The Different Faces Of Grace Essay Research

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The Different Faces Of Grace Essay, Research Paper The Different Faces of Grace Grace. Just what is grace? Why did I choose the word grace for my paper? I chose the word grace because it means something to me personally, and I wanted to enhance my knowledge of it’s many meanings. When I think of the word grace, I think of something wonderful,something powerful. To me, grace is more than just a word, it is a gift from God. I have always known it’s definition to be “receiving what is undeserved.” An example of grace is forgiveness. No one “deserves” to be forgiven. Forgiveness is something we “undeservingly receive.” So, that makes forgiveness a form of grace. I first learned these things from my parents, from church sermons, and from studying the Bible. I have

often confused the definitions of grace and mercy. Mercy is “not receiving what is deserved.” For example, in a court of law, a judge may show mercy to the convicted person by pronouncing a sentence less severe than the law allows for an offense. Grace and mercy go hand in hand; it is impossible to have one without the other. Grace is a big part of my life because it allows me to love and forgive others. If I were not living under “God’s grace” I am not so sure I could forgive others as easily as I do. The word grace has been around for many years. Grace’s meaning began as one which applied to attractiveness. It was later used to mean favor and then to mean gratitude. Through the years, grace has made an impact on many people’s lives. Some form of grace can be found

in songs, plays, businesses,royalties, poems, and Christianity. According to The Oxford English Dictionary (OED) the English spelling of grace comes from the French word grace. The word grace goes back to the fourteenth and fifteenth centuries when it was spelled grass or grease. The history of grace originated from the Latin word gratia which lead to the Spanish word, gracia, the Portuguese word, graca, and the Italian word, grazia. The first definition given in the OED is “pleasing quality, gracefulness.” The archaic definition is “pleasantness of flavor.” Both of these definitions deal with something being pleasant or pleasing to a person. The first definition in the unabridged dictionary states the same when it reads “elegance or beauty of form, manner, motion, or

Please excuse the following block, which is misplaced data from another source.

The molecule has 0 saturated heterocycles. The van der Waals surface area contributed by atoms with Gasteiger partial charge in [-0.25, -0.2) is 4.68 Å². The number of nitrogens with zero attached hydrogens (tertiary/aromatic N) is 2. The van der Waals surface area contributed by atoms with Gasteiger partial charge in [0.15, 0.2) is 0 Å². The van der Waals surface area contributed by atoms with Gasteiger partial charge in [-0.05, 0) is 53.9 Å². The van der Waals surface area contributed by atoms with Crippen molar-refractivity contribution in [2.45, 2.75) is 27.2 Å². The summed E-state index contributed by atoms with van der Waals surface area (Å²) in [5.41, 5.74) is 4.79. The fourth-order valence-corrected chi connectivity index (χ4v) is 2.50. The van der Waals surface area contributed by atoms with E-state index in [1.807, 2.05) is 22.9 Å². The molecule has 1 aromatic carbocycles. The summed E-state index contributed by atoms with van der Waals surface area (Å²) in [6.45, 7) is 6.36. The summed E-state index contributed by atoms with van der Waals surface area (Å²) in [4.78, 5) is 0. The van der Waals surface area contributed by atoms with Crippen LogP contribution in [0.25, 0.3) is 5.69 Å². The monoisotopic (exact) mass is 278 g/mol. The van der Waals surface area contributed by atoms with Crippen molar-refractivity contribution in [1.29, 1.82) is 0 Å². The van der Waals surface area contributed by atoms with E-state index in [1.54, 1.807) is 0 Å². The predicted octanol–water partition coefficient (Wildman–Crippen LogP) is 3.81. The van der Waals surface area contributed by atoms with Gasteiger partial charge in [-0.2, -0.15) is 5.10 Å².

action.” For example, when a person says someone moves gracefully, like a ballerina, they are referring to grace as an elegant motion. The second definition in the unabridged dictionary is “a pleasing or attractive quality or endowment.” These definitions show that grace also deals with beauty, and beauty is definetly a pleasing quality. One interesting thing I discovered is there once was a game called “the graces.” The game was played with hoops and a pair of slender rods. It got its name because it helps develop graceful movements of the arms (OED). The second definition for the word grace is “favour.” “It is a matter of favour not of right” (OED). The OED contains some old terms using the word grace. These include, “save your graces,” meaning “may it

not displease you.” Another is “by grace of,” meaning “thanks to.” This definition relates grace to being like forgiveness, as when a person asks for forgiveness he is asking a favour. A favour is usually asking someone to do something for you that you don’t deserve. Being in a person’s “good graces” implies being in his favour and good opinion (OED). An obsolete definition that I found interesting was “a gratuity or douceur” (OED). I would never have associated grace with a tip. This is another example of finding favour. For example, a server at a restaurant must find favour with the customer, and his reward is the gratuity left for him. The OED also associates the grace definition of “favour” in a religious sense. The OED refers to “the grace of